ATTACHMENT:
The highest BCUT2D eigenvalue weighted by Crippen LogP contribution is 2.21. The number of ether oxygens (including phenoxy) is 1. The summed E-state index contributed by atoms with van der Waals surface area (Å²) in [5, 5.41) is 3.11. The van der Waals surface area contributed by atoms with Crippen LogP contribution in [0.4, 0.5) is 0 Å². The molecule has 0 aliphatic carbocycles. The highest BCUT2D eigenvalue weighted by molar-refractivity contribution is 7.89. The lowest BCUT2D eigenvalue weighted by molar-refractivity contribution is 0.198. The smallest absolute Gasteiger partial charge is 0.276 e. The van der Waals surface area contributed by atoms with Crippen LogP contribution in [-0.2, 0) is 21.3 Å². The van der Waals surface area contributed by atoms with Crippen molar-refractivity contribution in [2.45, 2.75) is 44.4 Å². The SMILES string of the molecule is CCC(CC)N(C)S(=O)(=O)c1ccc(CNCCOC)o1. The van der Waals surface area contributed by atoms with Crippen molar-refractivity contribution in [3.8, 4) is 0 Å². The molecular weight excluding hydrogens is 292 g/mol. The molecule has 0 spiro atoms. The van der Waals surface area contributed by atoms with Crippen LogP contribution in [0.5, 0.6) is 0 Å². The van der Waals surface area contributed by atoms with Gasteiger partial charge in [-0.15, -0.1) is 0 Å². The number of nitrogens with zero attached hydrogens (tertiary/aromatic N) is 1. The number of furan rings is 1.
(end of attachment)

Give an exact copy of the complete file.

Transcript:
The highest BCUT2D eigenvalue weighted by Crippen LogP contribution is 2.21. The number of ether oxygens (including phenoxy) is 1. The summed E-state index contributed by atoms with van der Waals surface area (Å²) in [5, 5.41) is 3.11. The van der Waals surface area contributed by atoms with Crippen LogP contribution in [0.4, 0.5) is 0 Å². The molecule has 0 aliphatic carbocycles. The highest BCUT2D eigenvalue weighted by molar-refractivity contribution is 7.89. The lowest BCUT2D eigenvalue weighted by molar-refractivity contribution is 0.198. The smallest absolute Gasteiger partial charge is 0.276 e. The van der Waals surface area contributed by atoms with Crippen LogP contribution in [-0.2, 0) is 21.3 Å². The van der Waals surface area contributed by atoms with Crippen molar-refractivity contribution in [2.45, 2.75) is 44.4 Å². The SMILES string of the molecule is CCC(CC)N(C)S(=O)(=O)c1ccc(CNCCOC)o1. The van der Waals surface area contributed by atoms with Crippen molar-refractivity contribution in [3.8, 4) is 0 Å². The molecular weight excluding hydrogens is 292 g/mol. The molecule has 0 spiro atoms. The van der Waals surface area contributed by atoms with Crippen LogP contribution in [0.5, 0.6) is 0 Å². The van der Waals surface area contributed by atoms with Gasteiger partial charge in [-0.15, -0.1) is 0 Å². The number of nitrogens with zero attached hydrogens (tertiary/aromatic N) is 1. The number of furan rings is 1.